We ended up living in northern Baja, joining the millions of people who commute between Tijuana and San Diego at the busiest international border crossing in the Western Hemisphere. Medical tourism is one of the leading industries connecting the two regions.
The Cab Ride That Nearly Killed Me Changed How I Think About Ride-Hailing Apps
Were ride-hailing companies doing enough to protect passengers from negligent drivers? Maybe Grab’s growth and its perceived triumph over Uber the day before my accident had come at a cost. Was it possible that, for all the convenience ride-hailing services offered, they were making cities less safe?
A Parallel Neighborhood Of Unhoused People Has Grown Up Around The Existing Community
In Koreatown, the homeless live on sidewalks, in alleyways, parks—and anyplace else they can find. Dilapidated tents bound together with rope create strange formations amid the city’s mix of modern and Art Deco architecture. They awkwardly jut from the sidewalks like poorly crafted spaceships.
What We Know About Mental Fatigue
A temporary and localized fuel shortage triggers a rise in adenosine levels, which in turn blocks the release of neurotransmitters like dopamine. The result is a rise in perception of effort and a decrease in motivation—in other words, a feeling of mental fatigue.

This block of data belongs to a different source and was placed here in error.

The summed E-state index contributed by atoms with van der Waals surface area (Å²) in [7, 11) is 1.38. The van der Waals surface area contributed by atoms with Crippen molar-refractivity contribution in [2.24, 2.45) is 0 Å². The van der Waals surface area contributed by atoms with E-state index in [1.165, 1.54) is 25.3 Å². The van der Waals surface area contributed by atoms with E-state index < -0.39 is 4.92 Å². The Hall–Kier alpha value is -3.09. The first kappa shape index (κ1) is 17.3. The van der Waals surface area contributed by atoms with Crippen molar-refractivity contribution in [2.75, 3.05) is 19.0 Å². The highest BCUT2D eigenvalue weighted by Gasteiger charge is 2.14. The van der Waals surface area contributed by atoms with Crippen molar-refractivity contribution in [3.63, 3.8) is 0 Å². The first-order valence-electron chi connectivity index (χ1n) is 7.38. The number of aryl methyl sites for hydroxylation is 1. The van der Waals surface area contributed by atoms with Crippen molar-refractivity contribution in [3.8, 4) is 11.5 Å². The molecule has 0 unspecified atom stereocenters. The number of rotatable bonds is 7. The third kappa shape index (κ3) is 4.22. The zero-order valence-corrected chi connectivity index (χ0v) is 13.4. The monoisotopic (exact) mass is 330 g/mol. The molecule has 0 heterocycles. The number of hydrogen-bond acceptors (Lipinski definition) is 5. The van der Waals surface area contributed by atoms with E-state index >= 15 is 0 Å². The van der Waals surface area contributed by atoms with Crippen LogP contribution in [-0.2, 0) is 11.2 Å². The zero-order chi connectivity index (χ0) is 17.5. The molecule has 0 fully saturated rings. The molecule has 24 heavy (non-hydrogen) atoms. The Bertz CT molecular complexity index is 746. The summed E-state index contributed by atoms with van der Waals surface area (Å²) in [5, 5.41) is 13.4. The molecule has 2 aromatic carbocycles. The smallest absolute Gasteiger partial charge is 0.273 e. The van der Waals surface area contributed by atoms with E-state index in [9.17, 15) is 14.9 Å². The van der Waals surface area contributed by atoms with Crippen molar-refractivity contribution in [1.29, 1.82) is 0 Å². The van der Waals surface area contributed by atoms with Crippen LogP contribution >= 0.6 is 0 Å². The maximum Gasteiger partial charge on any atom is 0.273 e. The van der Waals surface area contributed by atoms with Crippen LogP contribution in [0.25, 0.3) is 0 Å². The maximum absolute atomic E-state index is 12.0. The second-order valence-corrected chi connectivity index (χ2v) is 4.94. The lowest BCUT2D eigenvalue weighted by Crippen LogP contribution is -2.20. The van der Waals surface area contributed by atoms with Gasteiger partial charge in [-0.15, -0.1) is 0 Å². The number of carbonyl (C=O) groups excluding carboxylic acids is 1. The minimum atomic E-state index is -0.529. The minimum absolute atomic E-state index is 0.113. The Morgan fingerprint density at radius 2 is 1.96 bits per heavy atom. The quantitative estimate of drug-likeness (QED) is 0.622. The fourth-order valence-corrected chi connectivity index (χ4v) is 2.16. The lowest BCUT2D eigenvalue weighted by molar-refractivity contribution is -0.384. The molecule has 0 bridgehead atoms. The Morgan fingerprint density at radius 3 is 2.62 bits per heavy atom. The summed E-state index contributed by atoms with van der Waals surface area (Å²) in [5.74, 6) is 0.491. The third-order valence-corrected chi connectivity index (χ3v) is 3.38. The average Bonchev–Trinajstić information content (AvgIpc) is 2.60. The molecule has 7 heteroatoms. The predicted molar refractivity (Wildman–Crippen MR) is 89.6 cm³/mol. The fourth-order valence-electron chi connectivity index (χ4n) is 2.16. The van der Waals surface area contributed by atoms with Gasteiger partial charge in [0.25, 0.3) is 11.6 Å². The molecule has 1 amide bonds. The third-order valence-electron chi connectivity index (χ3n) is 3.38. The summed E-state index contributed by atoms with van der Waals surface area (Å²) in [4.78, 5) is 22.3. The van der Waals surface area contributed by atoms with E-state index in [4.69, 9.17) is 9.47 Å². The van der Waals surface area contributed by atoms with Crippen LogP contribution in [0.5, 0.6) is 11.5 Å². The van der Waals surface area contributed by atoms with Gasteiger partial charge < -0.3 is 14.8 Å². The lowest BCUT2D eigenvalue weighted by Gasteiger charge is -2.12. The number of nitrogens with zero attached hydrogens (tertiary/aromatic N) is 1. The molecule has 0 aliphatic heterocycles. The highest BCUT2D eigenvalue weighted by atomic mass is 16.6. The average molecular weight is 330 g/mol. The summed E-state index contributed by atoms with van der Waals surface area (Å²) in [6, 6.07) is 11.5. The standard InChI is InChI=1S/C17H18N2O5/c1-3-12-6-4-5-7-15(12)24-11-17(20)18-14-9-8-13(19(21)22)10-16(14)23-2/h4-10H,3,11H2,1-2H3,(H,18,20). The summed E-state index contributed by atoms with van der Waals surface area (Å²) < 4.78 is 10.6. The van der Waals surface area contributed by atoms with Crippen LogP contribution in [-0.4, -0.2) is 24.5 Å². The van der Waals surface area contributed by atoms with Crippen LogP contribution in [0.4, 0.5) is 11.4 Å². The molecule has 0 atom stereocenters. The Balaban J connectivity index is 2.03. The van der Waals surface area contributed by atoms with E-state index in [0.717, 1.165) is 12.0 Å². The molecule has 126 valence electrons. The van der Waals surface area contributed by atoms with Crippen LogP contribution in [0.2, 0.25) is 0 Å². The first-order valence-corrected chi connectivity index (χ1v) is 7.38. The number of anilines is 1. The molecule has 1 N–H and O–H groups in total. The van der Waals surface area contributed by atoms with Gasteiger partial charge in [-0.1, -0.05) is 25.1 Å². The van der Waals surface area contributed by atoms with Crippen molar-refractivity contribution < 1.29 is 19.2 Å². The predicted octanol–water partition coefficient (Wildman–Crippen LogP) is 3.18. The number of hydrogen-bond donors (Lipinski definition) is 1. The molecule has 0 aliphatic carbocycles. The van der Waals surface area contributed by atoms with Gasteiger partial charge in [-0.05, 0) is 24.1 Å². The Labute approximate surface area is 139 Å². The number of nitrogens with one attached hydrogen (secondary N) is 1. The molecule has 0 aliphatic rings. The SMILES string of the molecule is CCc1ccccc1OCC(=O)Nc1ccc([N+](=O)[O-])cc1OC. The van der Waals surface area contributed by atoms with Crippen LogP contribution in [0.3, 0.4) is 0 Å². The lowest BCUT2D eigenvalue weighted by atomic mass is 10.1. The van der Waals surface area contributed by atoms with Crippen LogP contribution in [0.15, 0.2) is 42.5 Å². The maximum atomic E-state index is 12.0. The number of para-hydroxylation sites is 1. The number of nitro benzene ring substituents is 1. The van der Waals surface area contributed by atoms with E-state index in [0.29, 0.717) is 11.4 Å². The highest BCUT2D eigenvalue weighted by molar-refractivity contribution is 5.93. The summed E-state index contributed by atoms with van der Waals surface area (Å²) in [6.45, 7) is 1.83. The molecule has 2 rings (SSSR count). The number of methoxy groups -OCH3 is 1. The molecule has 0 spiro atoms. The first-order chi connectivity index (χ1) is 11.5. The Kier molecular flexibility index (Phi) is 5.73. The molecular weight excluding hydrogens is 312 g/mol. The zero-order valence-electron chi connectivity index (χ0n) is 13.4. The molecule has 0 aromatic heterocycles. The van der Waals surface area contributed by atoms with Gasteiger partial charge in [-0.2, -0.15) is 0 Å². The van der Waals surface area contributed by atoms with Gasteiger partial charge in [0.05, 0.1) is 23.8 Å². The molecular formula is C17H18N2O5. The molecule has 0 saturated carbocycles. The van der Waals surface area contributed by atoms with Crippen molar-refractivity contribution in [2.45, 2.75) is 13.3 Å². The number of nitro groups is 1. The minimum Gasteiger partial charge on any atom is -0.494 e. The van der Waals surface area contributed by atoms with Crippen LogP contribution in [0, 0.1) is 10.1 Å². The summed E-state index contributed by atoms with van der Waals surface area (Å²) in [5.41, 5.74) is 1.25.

There’s More Than One Way To Age. How Are You Doing It?
Most of us think we know what aging looks and feels like. It announces itself with wrinkled skin and gray, thinning hair. But scientists are cataloging far subtler signs of biological aging, evident long before hair is lost and skin starts to crinkle.
It’s Okay To Be Good And Not Great
“Good is the enemy of great” is one of the most popular self-improvement expressions there is. It’s the first sentence of an international bestselling business book. It sounds appealing and rolls off the tongue nicely, but there’s a good chance it’s downright wrong.
The Strongest Predictor Of Men’s Well-Being Isn’t Family Or Health
The strongest predictor of men’s happiness and well-being is their job satisfaction, by a large margin—and the strongest predictor of job satisfaction is whether men feel they are making an impact on their companies’ success.
How Much Is A Human Life Actually Worth?
As a society we have historically been willing to incur costs to save lives. Government forces carmakers to reduce air pollution to help people with asthma, and the price of cars goes up. Laws prevent factories from polluting to save fisheries, and goods cost more. But that kind of tradeoff clearly has limits.
The End Of Babies
Fertility rates have been dropping precipitously around the world for decades — in middle-income countries, in some low-income countries, but perhaps most markedly, in rich ones. Something is stopping us from creating the families we claim to desire. But what?
iPhones Are Being Turned Into Ultrasound Devices To Diagnose Patients
The world’s first handheld ultrasound device, Butterfly iQ, will give hope to 4.7 billion people who don’t have access to medical imaging, revolutionizing modern medicine. Butterfly Network founder Dr Jonathan Rothberg invented the tool, a battery-operated device the size of an electric shaver that diagnoses abnormalities within seconds.